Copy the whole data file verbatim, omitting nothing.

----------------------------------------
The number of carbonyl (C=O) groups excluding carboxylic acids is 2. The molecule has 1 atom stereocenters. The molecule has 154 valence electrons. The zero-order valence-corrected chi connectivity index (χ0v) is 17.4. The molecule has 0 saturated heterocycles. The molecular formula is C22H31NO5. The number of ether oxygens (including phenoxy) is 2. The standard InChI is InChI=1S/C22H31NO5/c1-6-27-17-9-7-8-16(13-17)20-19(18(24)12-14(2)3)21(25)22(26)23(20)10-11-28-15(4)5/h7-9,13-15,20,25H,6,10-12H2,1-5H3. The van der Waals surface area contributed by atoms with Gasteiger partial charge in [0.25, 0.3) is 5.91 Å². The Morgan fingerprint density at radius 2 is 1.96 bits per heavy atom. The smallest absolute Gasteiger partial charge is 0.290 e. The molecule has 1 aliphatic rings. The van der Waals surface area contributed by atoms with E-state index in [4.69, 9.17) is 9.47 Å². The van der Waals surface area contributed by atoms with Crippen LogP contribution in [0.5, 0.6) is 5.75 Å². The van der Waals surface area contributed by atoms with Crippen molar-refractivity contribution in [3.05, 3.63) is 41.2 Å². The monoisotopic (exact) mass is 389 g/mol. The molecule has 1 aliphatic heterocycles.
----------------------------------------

The number of carbonyl (C=O) groups excluding carboxylic acids is 2. The molecule has 1 atom stereocenters. The molecule has 154 valence electrons. The zero-order valence-corrected chi connectivity index (χ0v) is 17.4. The molecule has 0 saturated heterocycles. The molecular formula is C22H31NO5. The number of ether oxygens (including phenoxy) is 2. The standard InChI is InChI=1S/C22H31NO5/c1-6-27-17-9-7-8-16(13-17)20-19(18(24)12-14(2)3)21(25)22(26)23(20)10-11-28-15(4)5/h7-9,13-15,20,25H,6,10-12H2,1-5H3. The van der Waals surface area contributed by atoms with Gasteiger partial charge in [0.25, 0.3) is 5.91 Å². The Morgan fingerprint density at radius 2 is 1.96 bits per heavy atom. The smallest absolute Gasteiger partial charge is 0.290 e. The molecule has 1 aliphatic rings. The van der Waals surface area contributed by atoms with E-state index in [4.69, 9.17) is 9.47 Å². The van der Waals surface area contributed by atoms with Crippen LogP contribution in [0.5, 0.6) is 5.75 Å². The van der Waals surface area contributed by atoms with Crippen molar-refractivity contribution in [3.05, 3.63) is 41.2 Å². The monoisotopic (exact) mass is 389 g/mol. The molecule has 1 aliphatic heterocycles.